Dark and timely, “Where the Scary Things Are” is a smart exploration of lost youth in the internet age that lingers long after watching.
“I want to scare people,” says Ayla (Selena Flanscha), in a pivotal scene in Where the Scary Things Are, a new horror film that focuses on a group of teens who set out to create an urban legend.
Ayla and her friends are outsiders, a group of bored young teens who live primarily in the online world and hang out at a closed amusement park. This “I want to scare people” statement works as both a declaration of evil and a subconscious cry for help, two threads that weave a dark and timely tale about a lost generation of teens and the monsters they no longer keep in their closets, but rather harbor within themselves.
When their high school teacher Mr. Lewis, (an excellent Paul Cottman), assigns a “Make Your Own Urban Legend” project, the group of friends see this as a great opportunity to go viral online.
Max (Asher Ruppert) tends to believe the urban legends he reads online are true, a point he unsuccessfully tries to argue with his teacher. The youngest of the group, Bran (Quinn Andrew Fickes), is constantly trying to go viral on his YouTube channel, usually with videos involving ridiculous and degrading antics with the local bums who hang around the closed park where the kids hang out.
These kids are outcasts, and the online world is both their only lifeline to anything they deem worthy — as well as the only place they get a sense of their own self-worth.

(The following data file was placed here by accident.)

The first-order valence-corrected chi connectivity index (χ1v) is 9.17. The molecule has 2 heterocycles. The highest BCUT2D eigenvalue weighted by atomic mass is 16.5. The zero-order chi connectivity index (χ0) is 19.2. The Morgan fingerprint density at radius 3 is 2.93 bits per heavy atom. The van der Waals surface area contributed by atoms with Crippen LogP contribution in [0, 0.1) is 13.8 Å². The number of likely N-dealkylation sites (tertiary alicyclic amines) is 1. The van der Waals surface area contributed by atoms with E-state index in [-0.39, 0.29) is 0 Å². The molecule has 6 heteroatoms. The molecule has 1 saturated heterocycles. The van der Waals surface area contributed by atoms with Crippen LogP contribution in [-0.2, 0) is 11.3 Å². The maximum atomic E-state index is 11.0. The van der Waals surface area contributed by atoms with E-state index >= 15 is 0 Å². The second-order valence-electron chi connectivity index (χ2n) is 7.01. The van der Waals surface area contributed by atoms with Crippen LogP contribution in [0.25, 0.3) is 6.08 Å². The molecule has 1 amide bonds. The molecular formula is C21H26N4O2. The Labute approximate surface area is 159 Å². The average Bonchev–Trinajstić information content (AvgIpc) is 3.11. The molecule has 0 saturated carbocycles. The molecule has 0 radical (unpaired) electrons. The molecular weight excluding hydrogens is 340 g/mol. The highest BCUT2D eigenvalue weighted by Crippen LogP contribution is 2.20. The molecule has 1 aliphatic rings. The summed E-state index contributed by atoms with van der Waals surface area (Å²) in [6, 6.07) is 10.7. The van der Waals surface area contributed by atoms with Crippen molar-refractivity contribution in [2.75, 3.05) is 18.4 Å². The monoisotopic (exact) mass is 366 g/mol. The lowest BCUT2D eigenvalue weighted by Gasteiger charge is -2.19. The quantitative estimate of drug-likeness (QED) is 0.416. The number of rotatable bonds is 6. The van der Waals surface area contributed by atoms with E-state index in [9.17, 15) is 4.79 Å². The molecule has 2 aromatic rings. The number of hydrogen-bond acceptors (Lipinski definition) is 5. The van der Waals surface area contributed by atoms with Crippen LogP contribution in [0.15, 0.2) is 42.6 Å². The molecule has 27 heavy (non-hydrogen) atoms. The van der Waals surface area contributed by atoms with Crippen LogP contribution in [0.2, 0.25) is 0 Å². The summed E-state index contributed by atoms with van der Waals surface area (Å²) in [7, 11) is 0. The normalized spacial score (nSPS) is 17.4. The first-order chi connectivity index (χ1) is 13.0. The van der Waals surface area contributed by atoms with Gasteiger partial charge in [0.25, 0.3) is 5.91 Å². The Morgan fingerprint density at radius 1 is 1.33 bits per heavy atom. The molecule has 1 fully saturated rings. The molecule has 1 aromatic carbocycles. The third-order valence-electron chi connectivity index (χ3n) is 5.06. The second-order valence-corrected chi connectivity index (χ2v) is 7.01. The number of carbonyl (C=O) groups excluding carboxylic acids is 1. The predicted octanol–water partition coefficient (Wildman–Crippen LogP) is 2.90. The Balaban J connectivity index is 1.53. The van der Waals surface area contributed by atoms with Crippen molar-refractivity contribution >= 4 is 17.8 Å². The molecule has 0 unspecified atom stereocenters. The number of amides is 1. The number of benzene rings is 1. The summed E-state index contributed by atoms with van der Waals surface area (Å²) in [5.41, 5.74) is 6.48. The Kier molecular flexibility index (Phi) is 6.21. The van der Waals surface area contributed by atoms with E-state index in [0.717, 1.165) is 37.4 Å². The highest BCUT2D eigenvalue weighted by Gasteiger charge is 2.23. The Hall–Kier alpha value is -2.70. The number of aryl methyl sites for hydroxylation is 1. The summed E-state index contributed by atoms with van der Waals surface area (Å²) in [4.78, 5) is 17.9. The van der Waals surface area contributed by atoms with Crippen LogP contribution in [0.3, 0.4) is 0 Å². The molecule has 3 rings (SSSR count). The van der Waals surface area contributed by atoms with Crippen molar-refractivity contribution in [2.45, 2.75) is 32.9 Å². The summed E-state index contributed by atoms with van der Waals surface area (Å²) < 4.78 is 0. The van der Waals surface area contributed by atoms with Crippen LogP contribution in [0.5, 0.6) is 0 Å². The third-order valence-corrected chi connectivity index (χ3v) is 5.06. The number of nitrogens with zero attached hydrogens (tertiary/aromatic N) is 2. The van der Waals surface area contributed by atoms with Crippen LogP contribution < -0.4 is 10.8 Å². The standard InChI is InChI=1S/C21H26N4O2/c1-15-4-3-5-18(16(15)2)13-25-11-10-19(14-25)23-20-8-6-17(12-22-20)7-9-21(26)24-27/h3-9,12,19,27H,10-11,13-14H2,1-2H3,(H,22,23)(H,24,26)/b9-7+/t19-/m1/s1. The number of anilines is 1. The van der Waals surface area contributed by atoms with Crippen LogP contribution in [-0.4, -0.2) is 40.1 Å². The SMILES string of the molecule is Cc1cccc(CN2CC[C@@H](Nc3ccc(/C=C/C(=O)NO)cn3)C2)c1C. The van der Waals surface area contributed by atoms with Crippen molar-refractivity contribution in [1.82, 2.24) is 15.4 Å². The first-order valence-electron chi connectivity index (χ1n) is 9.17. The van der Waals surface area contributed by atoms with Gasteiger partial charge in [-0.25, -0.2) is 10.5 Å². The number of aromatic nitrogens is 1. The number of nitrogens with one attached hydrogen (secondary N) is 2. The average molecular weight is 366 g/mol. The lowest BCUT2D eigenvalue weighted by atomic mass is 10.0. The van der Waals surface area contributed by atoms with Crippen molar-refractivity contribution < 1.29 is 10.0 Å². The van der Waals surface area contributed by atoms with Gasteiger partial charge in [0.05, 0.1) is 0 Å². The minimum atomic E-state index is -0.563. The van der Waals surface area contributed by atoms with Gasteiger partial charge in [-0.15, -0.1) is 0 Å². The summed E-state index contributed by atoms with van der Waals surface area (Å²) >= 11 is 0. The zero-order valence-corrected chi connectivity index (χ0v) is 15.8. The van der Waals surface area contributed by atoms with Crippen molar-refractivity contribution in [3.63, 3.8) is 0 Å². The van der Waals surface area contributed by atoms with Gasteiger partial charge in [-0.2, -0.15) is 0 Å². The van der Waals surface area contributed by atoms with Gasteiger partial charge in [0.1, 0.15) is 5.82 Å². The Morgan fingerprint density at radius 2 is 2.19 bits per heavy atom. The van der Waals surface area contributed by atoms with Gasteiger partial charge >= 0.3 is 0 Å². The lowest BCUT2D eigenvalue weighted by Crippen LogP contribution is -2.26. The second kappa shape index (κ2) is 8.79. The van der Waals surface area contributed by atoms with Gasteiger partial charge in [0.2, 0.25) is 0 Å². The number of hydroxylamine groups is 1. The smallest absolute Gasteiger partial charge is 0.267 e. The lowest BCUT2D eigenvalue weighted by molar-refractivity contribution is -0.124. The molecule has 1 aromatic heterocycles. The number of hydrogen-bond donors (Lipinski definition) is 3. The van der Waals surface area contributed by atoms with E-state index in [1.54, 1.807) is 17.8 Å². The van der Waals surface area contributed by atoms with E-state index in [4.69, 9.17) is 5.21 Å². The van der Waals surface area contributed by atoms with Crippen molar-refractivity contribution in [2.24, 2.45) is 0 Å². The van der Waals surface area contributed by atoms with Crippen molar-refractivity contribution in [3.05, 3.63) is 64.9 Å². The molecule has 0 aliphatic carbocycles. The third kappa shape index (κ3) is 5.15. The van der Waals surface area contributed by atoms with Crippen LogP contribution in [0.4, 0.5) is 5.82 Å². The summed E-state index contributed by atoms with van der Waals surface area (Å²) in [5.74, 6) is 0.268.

Their parents may be well-intentioned, but they fail to make an effort to really connect with their own kids. A sequence early on shows the parents yelling at their kids with disappointment after they are all thrown out (again) from their closed amusement park hangout. Not once is a discussion had, and not once are the kids actually listened to.
Their parents have essentially given up on them, leading to a lack of empathy among the kids themselves.
The script smartly avoids extensive at-home drama to nail this point home.
Instead, it offers small scenes here and there, deeming the viewer smart enough to get it, and we do. Davy Raphaely, an actor who always does solid work, is a standout in these scenes as Max’s dad.
When the kids start to plan their project, they come across a local urban legend known as Crocamole, a monster who supposedly killed a group of teenagers.
When one night in the amusement park the kids come across something they’ve never seen before, a creature of some kind, they act quickly to chain it up within one of the shelters in the park. They determine the creature to be the famed Crocamole, and the idea to exploit the monster in creating their own urban legend for the school project is too tempting to ignore.
Too tempting, as well, is the chance to go viral — that sought-after phenomenon that confirms acceptance, regardless of how fleeting it may be.
What follows is a smartly written exploration of how it takes more and more to elicit any kind of reaction from today’s youth, even if the consequences are deadly.